It’s a great stretch that addresses muscle, tendons, joints and fascia from your toes through your arches, over your heels, through your calves, into the back of your knees, throughout your hamstrings, behind your hips and all though your low back…..just to name some of the locations.

5.  Self Traction and Mobilizations

These require more skill or may require the assistance of a friend although they are priceless for maintaining normal ankle mechanics. With the sore ankle at approximately 90° or a “neutral position”, gently pulling on both the heel and the top of the foot together.  This will create a gaping of the ankle from the lower shin. This can be accomplished with the help of an assistant or by placing the foot under a bed or couch to stabilize the foot and ankle.

Another mobilization move which is helpful to maintain the mechanics of a sprained ankle is to gently move or mobilize the lateral ankle bone both directly forward and more importantly directly backwards. This lateral ankle bone or lateral malleolus is a common source of a sore ankle.  Increasing its mobility is one of my favorite tricks to decreasing pain in a chronically sore ankle.

Bonus Tip –  Aggressively Directed Massage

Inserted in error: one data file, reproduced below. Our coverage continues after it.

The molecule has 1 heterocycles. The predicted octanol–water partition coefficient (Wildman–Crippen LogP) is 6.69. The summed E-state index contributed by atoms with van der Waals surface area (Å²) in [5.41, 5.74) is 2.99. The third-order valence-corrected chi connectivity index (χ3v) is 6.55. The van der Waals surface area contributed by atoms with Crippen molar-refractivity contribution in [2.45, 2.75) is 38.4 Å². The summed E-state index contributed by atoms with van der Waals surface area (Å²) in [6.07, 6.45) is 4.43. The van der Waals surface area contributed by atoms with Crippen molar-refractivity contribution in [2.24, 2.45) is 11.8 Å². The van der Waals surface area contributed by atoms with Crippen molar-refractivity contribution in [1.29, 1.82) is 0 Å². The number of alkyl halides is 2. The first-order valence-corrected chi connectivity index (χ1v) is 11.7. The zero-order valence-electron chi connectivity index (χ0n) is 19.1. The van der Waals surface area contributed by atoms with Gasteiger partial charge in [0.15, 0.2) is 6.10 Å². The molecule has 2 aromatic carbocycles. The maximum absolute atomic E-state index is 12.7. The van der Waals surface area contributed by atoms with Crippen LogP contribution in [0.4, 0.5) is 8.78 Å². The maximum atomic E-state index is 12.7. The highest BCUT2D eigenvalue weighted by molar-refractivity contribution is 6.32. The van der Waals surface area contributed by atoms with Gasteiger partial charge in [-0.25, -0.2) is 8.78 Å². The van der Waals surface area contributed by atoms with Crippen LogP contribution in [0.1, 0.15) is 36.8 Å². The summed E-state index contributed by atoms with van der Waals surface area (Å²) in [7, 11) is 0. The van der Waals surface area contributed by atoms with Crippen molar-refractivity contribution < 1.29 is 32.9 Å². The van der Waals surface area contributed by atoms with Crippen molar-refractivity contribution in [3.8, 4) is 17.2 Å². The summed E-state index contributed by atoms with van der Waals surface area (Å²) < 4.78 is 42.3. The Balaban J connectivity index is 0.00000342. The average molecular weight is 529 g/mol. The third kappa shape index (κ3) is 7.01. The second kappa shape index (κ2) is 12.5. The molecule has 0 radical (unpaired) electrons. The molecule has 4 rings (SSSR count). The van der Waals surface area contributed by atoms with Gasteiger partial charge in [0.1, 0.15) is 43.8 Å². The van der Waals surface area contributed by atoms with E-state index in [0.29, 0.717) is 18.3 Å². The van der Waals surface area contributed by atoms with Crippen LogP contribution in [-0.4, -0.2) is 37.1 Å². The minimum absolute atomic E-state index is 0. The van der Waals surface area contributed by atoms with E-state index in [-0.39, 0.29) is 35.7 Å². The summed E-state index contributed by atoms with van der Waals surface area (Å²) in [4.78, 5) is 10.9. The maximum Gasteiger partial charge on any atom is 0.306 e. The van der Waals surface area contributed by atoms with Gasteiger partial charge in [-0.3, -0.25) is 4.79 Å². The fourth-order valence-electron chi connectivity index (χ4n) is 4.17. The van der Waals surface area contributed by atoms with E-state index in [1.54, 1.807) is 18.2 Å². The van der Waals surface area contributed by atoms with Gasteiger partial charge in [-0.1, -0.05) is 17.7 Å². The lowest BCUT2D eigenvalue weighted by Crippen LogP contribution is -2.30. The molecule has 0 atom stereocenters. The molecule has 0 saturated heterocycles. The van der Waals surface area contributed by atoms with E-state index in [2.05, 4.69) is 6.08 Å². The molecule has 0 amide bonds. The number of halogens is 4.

If you really want to loosen up chronically stiff ligaments and muscle, aggressive massage should be included. Once a sore ankle, shin and arch are warmed up, apply a moderately aggressive massage with your thumbs to the locations around your ankle locations noted below.

Focus on the areas on both sides of the Achilles tendon that forms the backside of the ankle joint, the entire edge surfaces of the lateral ankle bone and the front of the ankle joint.  Including the arch and the great toe is always an added bonus. After these areas have been loosened up, it’s important to get all those moving parts active and functional to both normalize range of motion and to re-program the entire leg how to move pain-free.

Turf Toe Management

Turf toe is an injury with a short name but a long history of pain in the NFL. With large men rapidly changing directions on varying surfaces, the forces originating at the ground level are extremely high. Simply stated, every football player move that you see on your plasma screen during Sunday’s game start at the foot and big toe.